Personal Digital Assistants (PDA). The old POS terminals run on DOS operating system which is no longer supported by Microsoft. Nevertheless, due to its stability, effectiveness and ease of setup, maintenance and use, Zara continued to develop applications that run on DOS. In addition, given how easy was to set up and operate, no technical support was required to support new stores. PDAs, on the other hand, were constantly updated as devices were discontinued and new technology became available. PDAs were mainly used for tasks such as ordering, handling returns and receiving information from HQ. One important feature that these systems did not posses was real time connectivity between HQ and all other stores that could help share inventory numbers for all stores, a feature could maximize turnover capability.

Zara’s IT infrastructure and funding is 80% less that the average retailer. It is interesting to note that roughly 1,558 owned by Inditex (Zara’s parent Company) where supported by approximately 50 professionals with a budget of 25M or approximately 0.5% of its revenue and was centrally managed at La Coru. The IS department of approximately 50 people was responsible for application development and other IT activities. This department was divided in three groups: Store solutions, Logistic

Support, and Administrative Systems. Amazingly this minimal investment of human and financial capital sustains an operation 3.9B in net operating revenues.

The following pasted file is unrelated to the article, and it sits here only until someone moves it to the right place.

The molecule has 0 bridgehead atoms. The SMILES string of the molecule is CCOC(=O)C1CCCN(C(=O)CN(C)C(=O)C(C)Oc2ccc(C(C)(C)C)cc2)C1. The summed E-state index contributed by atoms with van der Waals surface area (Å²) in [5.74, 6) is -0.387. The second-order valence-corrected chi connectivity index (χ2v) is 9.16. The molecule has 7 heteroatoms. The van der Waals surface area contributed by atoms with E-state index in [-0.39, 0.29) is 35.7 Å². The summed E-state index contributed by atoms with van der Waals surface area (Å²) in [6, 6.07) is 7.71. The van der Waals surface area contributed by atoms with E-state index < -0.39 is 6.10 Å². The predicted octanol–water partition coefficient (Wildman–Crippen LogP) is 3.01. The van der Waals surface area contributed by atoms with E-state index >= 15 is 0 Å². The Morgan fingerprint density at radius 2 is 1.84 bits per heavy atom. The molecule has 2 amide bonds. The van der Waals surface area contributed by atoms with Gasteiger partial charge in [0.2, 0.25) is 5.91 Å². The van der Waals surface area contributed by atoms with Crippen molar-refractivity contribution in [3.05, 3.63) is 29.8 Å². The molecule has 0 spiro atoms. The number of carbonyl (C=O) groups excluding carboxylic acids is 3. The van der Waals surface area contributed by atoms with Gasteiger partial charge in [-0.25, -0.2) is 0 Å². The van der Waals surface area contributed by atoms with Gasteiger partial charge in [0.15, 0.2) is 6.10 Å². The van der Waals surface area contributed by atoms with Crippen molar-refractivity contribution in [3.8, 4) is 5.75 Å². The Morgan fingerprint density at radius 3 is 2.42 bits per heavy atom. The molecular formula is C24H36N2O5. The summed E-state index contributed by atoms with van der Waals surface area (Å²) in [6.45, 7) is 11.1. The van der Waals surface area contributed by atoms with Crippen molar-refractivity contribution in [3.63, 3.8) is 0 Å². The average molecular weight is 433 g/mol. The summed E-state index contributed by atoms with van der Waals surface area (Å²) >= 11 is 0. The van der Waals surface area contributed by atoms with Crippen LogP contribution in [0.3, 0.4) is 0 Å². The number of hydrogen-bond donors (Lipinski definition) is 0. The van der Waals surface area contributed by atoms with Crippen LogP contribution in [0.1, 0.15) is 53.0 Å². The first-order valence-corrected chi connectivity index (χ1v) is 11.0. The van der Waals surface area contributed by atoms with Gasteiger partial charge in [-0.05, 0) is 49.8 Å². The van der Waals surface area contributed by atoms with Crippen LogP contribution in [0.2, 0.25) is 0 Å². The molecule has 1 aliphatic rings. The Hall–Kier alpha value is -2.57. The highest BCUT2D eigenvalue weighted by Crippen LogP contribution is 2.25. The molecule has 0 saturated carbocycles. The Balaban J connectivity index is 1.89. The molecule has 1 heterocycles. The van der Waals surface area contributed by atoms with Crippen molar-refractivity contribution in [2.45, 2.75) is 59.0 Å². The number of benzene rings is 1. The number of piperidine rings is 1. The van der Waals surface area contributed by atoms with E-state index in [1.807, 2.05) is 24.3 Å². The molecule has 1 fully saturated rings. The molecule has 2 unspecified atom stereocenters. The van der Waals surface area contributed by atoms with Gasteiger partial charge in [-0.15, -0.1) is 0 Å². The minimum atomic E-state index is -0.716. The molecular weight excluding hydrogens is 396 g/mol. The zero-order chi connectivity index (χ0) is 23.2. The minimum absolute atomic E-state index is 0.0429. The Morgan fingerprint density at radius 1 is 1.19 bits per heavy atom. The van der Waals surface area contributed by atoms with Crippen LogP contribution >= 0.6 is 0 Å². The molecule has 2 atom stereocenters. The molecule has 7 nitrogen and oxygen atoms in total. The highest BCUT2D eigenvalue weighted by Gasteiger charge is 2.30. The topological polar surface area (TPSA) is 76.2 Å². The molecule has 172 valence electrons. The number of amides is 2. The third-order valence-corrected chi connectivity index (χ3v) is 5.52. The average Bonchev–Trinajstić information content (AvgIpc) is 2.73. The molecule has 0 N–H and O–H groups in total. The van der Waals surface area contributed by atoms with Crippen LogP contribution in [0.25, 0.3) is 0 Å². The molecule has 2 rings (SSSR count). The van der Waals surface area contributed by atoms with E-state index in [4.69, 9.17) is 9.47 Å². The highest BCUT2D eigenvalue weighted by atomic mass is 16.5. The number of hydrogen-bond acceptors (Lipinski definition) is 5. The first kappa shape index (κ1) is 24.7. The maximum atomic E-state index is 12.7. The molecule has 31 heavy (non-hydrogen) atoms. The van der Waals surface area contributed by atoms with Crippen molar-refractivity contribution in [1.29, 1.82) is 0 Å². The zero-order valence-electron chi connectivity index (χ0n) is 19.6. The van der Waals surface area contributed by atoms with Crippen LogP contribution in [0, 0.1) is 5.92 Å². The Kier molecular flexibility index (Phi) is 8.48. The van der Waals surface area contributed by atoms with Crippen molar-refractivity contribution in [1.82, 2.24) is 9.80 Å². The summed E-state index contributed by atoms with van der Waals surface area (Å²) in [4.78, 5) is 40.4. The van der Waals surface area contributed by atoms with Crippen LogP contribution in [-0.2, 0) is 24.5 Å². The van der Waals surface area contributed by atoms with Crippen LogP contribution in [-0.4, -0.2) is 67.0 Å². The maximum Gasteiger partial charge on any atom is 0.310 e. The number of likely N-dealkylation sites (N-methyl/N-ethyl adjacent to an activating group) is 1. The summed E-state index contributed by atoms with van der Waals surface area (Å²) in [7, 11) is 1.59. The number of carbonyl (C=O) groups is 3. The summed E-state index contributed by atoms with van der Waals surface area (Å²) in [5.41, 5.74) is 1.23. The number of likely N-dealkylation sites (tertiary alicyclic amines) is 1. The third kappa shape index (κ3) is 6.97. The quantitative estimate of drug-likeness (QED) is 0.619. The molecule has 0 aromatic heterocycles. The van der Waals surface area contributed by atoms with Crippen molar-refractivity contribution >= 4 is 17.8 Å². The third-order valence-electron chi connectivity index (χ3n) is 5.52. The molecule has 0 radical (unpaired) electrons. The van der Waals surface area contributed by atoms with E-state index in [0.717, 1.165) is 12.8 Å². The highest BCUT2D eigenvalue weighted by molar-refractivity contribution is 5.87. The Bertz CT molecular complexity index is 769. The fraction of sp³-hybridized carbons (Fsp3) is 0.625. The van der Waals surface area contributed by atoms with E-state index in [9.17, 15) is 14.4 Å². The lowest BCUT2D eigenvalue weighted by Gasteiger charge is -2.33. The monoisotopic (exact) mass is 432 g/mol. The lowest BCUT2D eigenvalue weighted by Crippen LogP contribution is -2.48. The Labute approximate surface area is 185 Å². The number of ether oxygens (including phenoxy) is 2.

Future changes in technology a hazy vision. Zara has an extremely efficient supply chain. Any positive change on its current IS infrastructure would account for just a couple of positive percentage point in revenue. On the other hand, if it fails, it has a potential for catastrophic effects hindering Zara’s speed and efficiency. Nevertheless, remaining stagnant and allowing its system to become more outdated, the cost for support could become exorbitant and in the future the cost of catching with the new technology will be greater. This would directly affect Zara’s business strategy.

Modernization of Inditex (Zara) information systems infrastructure should proceed. Plans for an Information System infrastructure modernization should be in place and must incorporate a strategy for interoperability with legacy systems so a phase-in approach could be implemented. A phased in approach will allow the future technology to mature and become more reliable in order to minimize possible negative effects of its implementation. Furthermore, training programs could be simplified to the point that the actual system educates its user for installation, operations, and trouble shooting procedures; comparable to the way a windows wizard helps with processes. In short, a IS modernization strategy is a risky but necessary move. What’s more, after analyzing the

NPV values of this IS project using Zara costs estimates and applied to the entire Inditex yearly revenues and number of stores for 2002, I found that the NPV in 6 years of the modernization project is positive 126M (Exhibit 1). I recommend going forward with a phase in approach as soon as possible.